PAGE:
Learn about the fascinating history of Marrakech from its founding by Yusuf ibn Tašufin, of the Berber dynasty of the Almoravids, to the present day.
The history of Marrakech begins with its foundation in 1062 by Ibn Tasfin, who installed in it the headquarters of the dynasty of the Almoravids "inhabitants of the rabid" schools propagating the faith, from which the Almoravids conquered all of Morocco. Ibn Tasfin is considered the father of Morocco.
The Almoravid caliph Abd al Mu-min ordered the construction of two mosques, one of them is the famous Koutoubia Mosque inspired by the art of Al-Andalus that is reminiscent of the Giralda.
The Almoravids defeated, the Almohad dynasty was installed, "unifiers" of Islam, Berbers who denied the intercession of the marabouts or holy men before God. The Almohad period was a period of great splendor for Marrakech. Many buildings remember it, such as the majestic entrance of the Qasba, a fortress in which there is also a mosque.
In 1230 al-Maymun, of the Benimerines dynasty, helped by Ferdinand II, conquered Marrakech. Shortly after his brother Abu Yusuf eliminated the Almohads and the Benimerines ruled Marrakech for two centuries. In the Benimerin stage, the city was a bit forgotten and there are no traces to highlight of its passage.
The Benimerin or Marinie dynasty, as it is also called, was followed by the Wattasi dynasty and from it, and finally, power passed to the Jerif dynasty.
The Jerifes are descendants of Muhammad byline of his daughter Fatima married to Ali. From Ali comes the name of Alauíes, a dynasty to which the current king of Morocco belongs and hence the name of "Alawite kingdom", previously also called "Jerifian empire".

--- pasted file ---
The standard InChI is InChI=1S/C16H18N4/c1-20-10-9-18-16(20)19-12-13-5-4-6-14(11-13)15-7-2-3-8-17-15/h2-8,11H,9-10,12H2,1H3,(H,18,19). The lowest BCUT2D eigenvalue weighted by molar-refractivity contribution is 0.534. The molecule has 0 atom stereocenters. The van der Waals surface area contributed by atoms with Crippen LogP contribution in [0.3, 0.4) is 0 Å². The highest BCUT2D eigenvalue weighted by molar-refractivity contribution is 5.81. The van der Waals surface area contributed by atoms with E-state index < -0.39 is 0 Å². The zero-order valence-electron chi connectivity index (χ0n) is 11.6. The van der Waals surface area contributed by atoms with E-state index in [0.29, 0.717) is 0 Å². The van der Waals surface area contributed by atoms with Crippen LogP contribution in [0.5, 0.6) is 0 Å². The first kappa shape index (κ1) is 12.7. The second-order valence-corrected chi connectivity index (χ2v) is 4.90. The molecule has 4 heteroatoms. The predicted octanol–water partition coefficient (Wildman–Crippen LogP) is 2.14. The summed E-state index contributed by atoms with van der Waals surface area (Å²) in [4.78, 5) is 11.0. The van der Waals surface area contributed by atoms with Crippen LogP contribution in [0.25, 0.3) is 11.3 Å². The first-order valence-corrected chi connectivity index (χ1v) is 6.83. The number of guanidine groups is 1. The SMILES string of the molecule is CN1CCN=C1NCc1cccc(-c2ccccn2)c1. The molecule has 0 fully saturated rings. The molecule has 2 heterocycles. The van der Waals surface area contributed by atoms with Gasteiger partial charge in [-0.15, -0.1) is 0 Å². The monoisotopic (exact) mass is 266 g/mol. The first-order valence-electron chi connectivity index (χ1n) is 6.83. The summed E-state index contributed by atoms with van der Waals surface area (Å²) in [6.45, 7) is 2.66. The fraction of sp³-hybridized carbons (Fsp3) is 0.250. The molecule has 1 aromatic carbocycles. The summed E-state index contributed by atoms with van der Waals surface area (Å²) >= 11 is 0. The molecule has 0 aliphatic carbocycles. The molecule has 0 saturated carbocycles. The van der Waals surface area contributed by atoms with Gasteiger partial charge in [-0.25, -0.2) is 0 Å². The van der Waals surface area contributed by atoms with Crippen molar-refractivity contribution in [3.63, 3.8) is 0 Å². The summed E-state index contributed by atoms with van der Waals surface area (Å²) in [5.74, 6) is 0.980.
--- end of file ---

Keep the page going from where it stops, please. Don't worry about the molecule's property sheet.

The Jerifes took power in the 16th century. The mosque of Bab Dukkala, Muassin, and Sidi al-Yazuli, the madrasa of Ibn Yusuf from 1570, and the mausoleum of Saadie al-Mansur and his family stand out from this period.
Marrakech goes through all the historical vicissitudes of Morocco itself where the Portuguese, Spanish and French set their feet, sometimes to eliminate the corsairs, others for retaliation for allowing piracy and, in general, for the control of its natural wealth and its privileged door situation of Africa.
History convulsed until the independence of Morocco in 1956, with few periods of peace caused by the ambitions of the European countries that neutralized each other.
In 1911 the capital of Morocco became Rabat and Marrakech fell into the background. Today it is a city that lives mainly from tourism, agricultural products that are exported to Europe, and canned vegetables. It is the commercial center of its region and the transportation center of the mineral extracted in the Atlas.